In September of 2010, Thomas was diagnosed with ALS (Amyotrophic Lateral Sclerosis). ALS is a neuromuscular disease which causes death of the muscles and is ultimately fatal. The life expectancy of those with ALS is 2-5 years, but can be shorter or longer. There is no known medical cure. It is a progressive neurodegenerative disease that affects nerve cells in the brain and the spinal cord.
Thomas grew up in California, Washington, and Idaho. He studied finance at BYU, where he met and married his sweetheart, Jena Green. Together, they enjoyed reading books, riding bikes, camping, and visiting family. Soon, they moved to the St. George area, where they have lived for the past six years.
In June of 2010, after a very long wait, Ben and Jena were blessed with a beautiful baby girl, Emmerson. Life was suddenly full of diapers, sleepless nights, and joy. Soon Ben began experiencing muscle weakness. He realized that he could no longer make a fist. After exhausting tests and research, they received the devastating final diagnosis: Ben had ALS.
Weeks and months passed, and it became clear that Ben’s ALS was a severe form. As Ben’s strength rapidly declined, and their two-story home quickly became inaccessible to him, Ben and Jena made the difficult decision to sell their dream home and move in with Jena’s parents. There, they continue to make modifications to that home to make it more accessible for Ben.
Most people diagnosed with ALS quit work, but Ben still works as a real estate appraiser using special tools for typing. His coworkers are amazed and inspired by his courage and inner strength.
To support Ben, his wife Jena, and their family during this difficult time, family and friend have put together the "Run For Ben" event to honor them, show support, and assist them with medical bills.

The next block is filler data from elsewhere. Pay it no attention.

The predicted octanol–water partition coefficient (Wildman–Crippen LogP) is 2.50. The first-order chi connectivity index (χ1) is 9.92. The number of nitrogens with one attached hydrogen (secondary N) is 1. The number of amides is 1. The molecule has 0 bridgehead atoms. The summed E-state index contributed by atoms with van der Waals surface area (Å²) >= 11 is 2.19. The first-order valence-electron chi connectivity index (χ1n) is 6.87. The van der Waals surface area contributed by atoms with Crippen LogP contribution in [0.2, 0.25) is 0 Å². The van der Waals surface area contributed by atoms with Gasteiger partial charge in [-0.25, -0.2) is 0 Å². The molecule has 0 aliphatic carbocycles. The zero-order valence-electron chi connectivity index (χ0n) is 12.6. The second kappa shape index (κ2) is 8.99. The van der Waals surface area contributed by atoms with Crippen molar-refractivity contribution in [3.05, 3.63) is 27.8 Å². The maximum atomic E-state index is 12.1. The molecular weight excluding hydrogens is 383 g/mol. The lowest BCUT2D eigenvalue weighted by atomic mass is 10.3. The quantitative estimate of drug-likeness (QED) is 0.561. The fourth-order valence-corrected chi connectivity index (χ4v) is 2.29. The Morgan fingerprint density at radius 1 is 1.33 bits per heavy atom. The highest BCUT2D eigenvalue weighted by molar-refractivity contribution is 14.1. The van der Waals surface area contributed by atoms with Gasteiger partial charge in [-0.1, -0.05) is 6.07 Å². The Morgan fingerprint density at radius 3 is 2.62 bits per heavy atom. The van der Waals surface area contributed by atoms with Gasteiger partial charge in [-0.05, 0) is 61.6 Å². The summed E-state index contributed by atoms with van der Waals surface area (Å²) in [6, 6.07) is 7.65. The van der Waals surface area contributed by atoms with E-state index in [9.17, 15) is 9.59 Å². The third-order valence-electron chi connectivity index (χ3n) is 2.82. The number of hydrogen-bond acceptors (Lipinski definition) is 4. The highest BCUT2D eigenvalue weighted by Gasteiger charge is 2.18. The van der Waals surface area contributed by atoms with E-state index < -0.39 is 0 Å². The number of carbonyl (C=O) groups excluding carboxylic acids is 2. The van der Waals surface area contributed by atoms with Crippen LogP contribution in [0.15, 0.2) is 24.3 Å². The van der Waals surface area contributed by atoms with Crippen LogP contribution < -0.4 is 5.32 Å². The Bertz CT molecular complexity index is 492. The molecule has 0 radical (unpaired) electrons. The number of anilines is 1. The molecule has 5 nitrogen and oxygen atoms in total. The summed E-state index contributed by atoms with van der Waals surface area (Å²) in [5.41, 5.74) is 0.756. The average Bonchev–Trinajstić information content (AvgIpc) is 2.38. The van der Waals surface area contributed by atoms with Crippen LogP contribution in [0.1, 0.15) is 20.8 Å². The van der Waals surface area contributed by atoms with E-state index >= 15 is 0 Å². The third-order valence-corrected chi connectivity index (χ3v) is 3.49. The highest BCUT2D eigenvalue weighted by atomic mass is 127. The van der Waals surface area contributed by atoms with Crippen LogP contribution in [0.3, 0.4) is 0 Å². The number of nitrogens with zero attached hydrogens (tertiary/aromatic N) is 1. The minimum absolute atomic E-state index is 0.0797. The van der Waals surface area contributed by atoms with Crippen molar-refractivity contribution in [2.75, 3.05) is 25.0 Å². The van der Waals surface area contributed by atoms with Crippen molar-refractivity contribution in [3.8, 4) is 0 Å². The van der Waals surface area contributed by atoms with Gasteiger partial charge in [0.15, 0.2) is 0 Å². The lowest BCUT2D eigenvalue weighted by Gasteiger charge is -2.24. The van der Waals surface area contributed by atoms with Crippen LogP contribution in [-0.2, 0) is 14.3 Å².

Saturday, March 24th, 2012, 9AM
Treasure Valley Park
4050 South Crown Jewel Way,
Washington City, Utah 84780
To learn more about Ben click Run For Ben
Amyotrophic lateral sclerosis (ALS) is a progressive neurodegenerative disease that affects nerve cells in the brain and the spinal cord. Motor neurons reach from the brain to the spinal cord and from the spinal cord to the muscles throughout the body. The progressive degeneration of the motor neurons in ALS eventually lead to their death. When the motor neurons die, the ability of the brain to initiate and control muscle movement is lost. With voluntary muscle action progressively affected, patients in the later stages of the disease may become totally paralyzed.
Facts about ALS
• ALS is not contagious.
• It is estimated that ALS is responsible for nearly two deaths per hundred thousand population annually.
• Approximately 5,600 people in the U.S. are diagnosed with ALS each year. The incidence of ALS is two per 100,000 people, and it is estimated that as many as 30,000 Americans may have the disease at any given time.
• Although the life expectancy of an ALS patient averages about two to five years from the time of diagnosis, this disease is variable and many people live with quality for five years and more. More than half of all patients live more than three years after diagnosis.
• About twenty percent of people with ALS live five years or more and up to ten percent will survive more than ten years and five percent will live 20 years. There are people in whom ALS has stopped progressing and a small number of people in whom the symptoms of ALS reversed.
• ALS occurs throughout the world with no racial, ethnic or socioeconomic boundaries.
• ALS can strike anyone.
• The onset of ALS is insidious with muscle weakness or stiffness as early symptoms. Progression of weakness, wasting and paralysis of the muscles of the limbs and trunk as well as those that control vital functions such as speech, swallowing and later breathing generally follows.
• There can be significant costs for medical care, equipment and home health caregiving later in the disease.